The Fundamental Theorem of Calculus, Part I (Theoretical Part)

HELP
Make a function `f(t)` Make its corresponding area function `A(x)` Differentiate `A(x)`
   
   
Example: `f(t)` =

The Fundamental Theorem of Calculus goes like this:
[`d/dx int_a^x f(t) dt = f(x)`]
We'll try to unravel it with this exploration. The gist of the FTC is that differentiation "undoes" integration; in a sense, they are reverse processes of each other. There are three steps.
  1. We start with a function `f`, and suppose it depends on the variable `t`. (It doesn't really matter what the variable is, but we'll want to use `x` later.)
  2. Fix a value `a`, then consider the function `A(x) = int_a^x f(t) dt`. We imagine `f` and `a` unchanging, so this is a function of `x`; as `x` changes, the value of `A` changes.
  3. Finally, we differentiate `A(x)`, and surprise! we get `f(x)`.

Explore

  1. If you haven't done so already, get familiar with the area function applet that comes before this one.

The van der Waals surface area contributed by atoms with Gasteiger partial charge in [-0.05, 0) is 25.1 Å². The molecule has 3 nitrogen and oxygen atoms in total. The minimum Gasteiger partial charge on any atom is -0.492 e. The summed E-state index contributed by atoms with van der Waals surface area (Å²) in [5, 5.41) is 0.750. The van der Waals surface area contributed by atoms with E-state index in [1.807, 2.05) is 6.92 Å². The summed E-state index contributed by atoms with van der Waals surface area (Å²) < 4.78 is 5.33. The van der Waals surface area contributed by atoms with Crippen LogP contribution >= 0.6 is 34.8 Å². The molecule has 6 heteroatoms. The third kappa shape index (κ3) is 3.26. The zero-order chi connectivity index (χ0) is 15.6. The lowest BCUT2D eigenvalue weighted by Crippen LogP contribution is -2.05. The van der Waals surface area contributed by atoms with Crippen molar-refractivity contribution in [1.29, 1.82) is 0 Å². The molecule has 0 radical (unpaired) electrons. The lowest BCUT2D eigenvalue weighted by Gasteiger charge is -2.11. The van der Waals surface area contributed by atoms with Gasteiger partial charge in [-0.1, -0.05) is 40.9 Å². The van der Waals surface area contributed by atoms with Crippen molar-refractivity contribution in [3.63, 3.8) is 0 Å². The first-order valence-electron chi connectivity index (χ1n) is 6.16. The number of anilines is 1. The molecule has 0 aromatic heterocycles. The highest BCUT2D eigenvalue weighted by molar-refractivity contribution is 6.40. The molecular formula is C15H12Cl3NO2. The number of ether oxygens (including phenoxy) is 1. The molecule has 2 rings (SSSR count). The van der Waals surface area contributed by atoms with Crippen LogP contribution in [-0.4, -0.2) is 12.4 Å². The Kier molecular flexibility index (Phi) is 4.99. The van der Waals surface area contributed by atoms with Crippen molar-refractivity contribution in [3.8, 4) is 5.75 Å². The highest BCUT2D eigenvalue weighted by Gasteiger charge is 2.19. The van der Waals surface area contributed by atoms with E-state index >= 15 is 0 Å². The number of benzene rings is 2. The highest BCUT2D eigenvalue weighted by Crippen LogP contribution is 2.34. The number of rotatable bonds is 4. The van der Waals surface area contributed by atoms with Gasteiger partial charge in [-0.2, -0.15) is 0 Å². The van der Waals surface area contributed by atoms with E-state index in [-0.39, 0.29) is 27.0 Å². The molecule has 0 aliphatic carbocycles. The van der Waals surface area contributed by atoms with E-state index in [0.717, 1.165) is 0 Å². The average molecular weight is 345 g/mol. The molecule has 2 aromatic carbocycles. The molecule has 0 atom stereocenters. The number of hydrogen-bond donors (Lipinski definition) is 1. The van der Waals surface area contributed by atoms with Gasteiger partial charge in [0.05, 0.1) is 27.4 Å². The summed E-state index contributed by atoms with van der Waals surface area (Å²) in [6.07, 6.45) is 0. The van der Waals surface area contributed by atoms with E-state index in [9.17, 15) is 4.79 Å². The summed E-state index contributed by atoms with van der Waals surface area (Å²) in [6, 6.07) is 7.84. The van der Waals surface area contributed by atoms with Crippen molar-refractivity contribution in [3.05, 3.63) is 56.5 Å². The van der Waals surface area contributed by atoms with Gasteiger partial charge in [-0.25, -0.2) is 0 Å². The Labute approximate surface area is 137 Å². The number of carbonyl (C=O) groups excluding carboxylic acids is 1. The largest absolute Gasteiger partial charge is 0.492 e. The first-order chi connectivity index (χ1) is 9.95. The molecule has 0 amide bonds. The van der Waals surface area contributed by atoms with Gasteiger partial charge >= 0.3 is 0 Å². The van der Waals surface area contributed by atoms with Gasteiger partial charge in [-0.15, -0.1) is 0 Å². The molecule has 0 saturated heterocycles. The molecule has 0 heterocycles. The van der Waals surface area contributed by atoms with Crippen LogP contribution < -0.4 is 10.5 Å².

2. Verify that ...
    1. selecting a function `f(t)` and a starting point `a` in the leftmost panel defines a function `A(x)` in the middle panel,
    2. the function `A(x)` in the middle really is the area function for `f(t)`,
    3. as `x` changes, the red point in the middle panel shows the value of the area function evaluated at `x`.
  3. Describe how changing `a` affects the function `A(x)`. Explain why this happens.
  4. In the middle panel, check the box for "Show Tangent" and see what happens as you change `x`. How does changing `a` affect the slope?
  5. Now we'll graph the derivative of `A(x)` by plotting the slope of the tangent lines. Check "Trace Slope" in the rightmost panel and slowly move `x` around. Confirm that indeed, the value of the slopes are being graphed and that the graph of `d/dx A(x)` emerges.
  6. Describe how the graph of `d/dx A(x)` in the rightmost panel compares to the graph of `f(t)` in the leftmost panel.
  7. Confirm that the Fundamental Theorem of Calculus holds for several examples.

For Further Thought

We officially compute an integral `int_a^x f(t) dt` by using Riemann sums; that is how the integral is defined. However, the FTC tells us that the integral `int_a^x f(t) dt` is an antiderivative of `f(x)`. Thus, we can use our already-developed theory of derivatives to compute integrals. Computing antiderivatives is much easier than computing Riemann sums, right?

Do you think it is intuitive that the problem of finding the area between a function and the `x`-axis is related to the problem of finding the derivative of a function?